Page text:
Happy February friends!
This post has been on the tip of my tongue for months now - and I'm so happy to share it with you! One of my most frequently asked questions is,
"How did you get into shooting commercial work?"
When I first started taking pictures, I was always photographing my friends and the crazy things 15 year olds could get themselves into. Even after I started my wedding & portrait business, I continued to shoot people, especially teenage girls and young women, for the sake of fun and fashion. Before interning with the incredible Barb Peacock, she sat me down in her perfectly Pinterest office, with vanilla candles glowing, Bon Iver humming softly in the background, and a hot cup of tea, she said, “Lena - you should be shooting stock.”
What is stock photography?
Everyone recognizes those cheesy photos of businessmen shaking hands across a desk and pretty women laughing while eating salad. Yup, that’s stock! Stock photos are images ready to be licensed by companies for commercial or editorial use. Example: Bank of America needs a photo of an Asian couple with two kids hanging out in their modern living room, they log onto Getty.com, search and find an image, and it’s printed on their brochures next month.
In the commercial world, the models and even the home or location needs permission to be sold (they signed a model or property release saying it’s A-OK). Old school stock photos have a pretty bad reputation, but there’s an amazing new wave of stock that’s high quality, lifestyle-driven imagery that kicks ass! You wouldn’t know that 80% of my portfolio on my website is all available to license for stock, would you? Go check out the work of the photographers at ImageSource and SheStock, the work is inspiring!
And, stock relates how?
I signed with SheStock shortly after I turned 18, followed by Getty Images that summer, and ImageSource the following winter. I shot my ASS off from the end of high school onwards, submitting hundreds of images to these agencies for license. I was getting monthly statements telling me fragmented information about who was buying my photos - The New York Times, Hearst, Conde Nast, Microsoft, AOL - I was floored! Granted, most of those were selling for online use for $0.49 an image. And then my cut was 20% of that. But what a pretty penny it was (literally)!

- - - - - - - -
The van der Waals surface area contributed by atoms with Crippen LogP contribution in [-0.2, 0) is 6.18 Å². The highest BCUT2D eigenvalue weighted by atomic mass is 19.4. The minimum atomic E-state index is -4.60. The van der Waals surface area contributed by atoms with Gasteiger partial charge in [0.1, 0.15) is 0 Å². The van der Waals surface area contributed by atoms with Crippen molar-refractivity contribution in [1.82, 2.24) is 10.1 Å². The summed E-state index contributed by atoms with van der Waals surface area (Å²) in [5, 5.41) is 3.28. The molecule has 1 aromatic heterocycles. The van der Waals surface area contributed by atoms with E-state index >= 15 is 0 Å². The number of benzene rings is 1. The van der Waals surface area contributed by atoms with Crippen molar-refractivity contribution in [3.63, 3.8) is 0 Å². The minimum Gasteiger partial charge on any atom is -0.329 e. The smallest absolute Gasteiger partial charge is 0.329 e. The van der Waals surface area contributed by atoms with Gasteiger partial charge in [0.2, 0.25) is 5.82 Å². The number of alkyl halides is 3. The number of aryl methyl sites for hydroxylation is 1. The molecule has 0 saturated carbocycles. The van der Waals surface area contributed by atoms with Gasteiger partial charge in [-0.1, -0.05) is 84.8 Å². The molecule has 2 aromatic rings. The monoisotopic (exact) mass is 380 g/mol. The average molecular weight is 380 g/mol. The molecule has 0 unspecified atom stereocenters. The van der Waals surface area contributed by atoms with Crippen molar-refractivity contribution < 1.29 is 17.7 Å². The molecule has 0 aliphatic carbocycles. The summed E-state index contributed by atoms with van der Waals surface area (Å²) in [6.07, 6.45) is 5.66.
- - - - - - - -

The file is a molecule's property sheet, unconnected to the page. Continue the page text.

Once my images began circulating around the internet in a more widespread way, luck took over, as it usually does. The snowball effect is VERY real. An editor at The Boston Globe saw an image of mine through Getty, then reached out to me to shoot the COVER of the April 2015 edition of Boston Globe Magazine. I screen all my calls, so I remember ignoring the unknown number at 10am on a Sunday, immediately listening to the voicemail, then FREAKING out!
I kept screenshots and tear sheets when I found my work floating around. I don’t see the end product of 99% of my sales, because that's just the way stock works. But stumbling upon a published photo feels like a surprise party and Christmas and rolled up in one! (See surprised CitiBank face below)
One night, I got a frantic text from my friend Cam (one of Barb Peacock's sons) - “Lena! I’m in a Citibank ad!?!” I had no idea what he was talking about. About a year before receiving this text, I traveled to Chicago for my first spring break and did some stock shooting out there as well (making it a business trip, hello write-offs, but that’s another blog post). We stayed with Cam's brother and his roommates. One of the roommates happened to bank with Citibank, and saw Cam larger than life on the wall one winter day. I flew to Chicago a few months later and took tons of selfies with it!
From Cosmopolitan articles to AT&T ads, I built up a commercial portfolio and used the experience and tear sheets to pitch to companies I wanted to shoot for (Successful examples of me reaching out to shoot: Urban Outfitters, Blaze Pizza, Free People).
I now regularly shoot commercial, editorial, and fashion work!
So that's the interesting trajectory of how I went from shooting weddings and babies to commercial and editorial fashion work!
More questions? Always down to chat!
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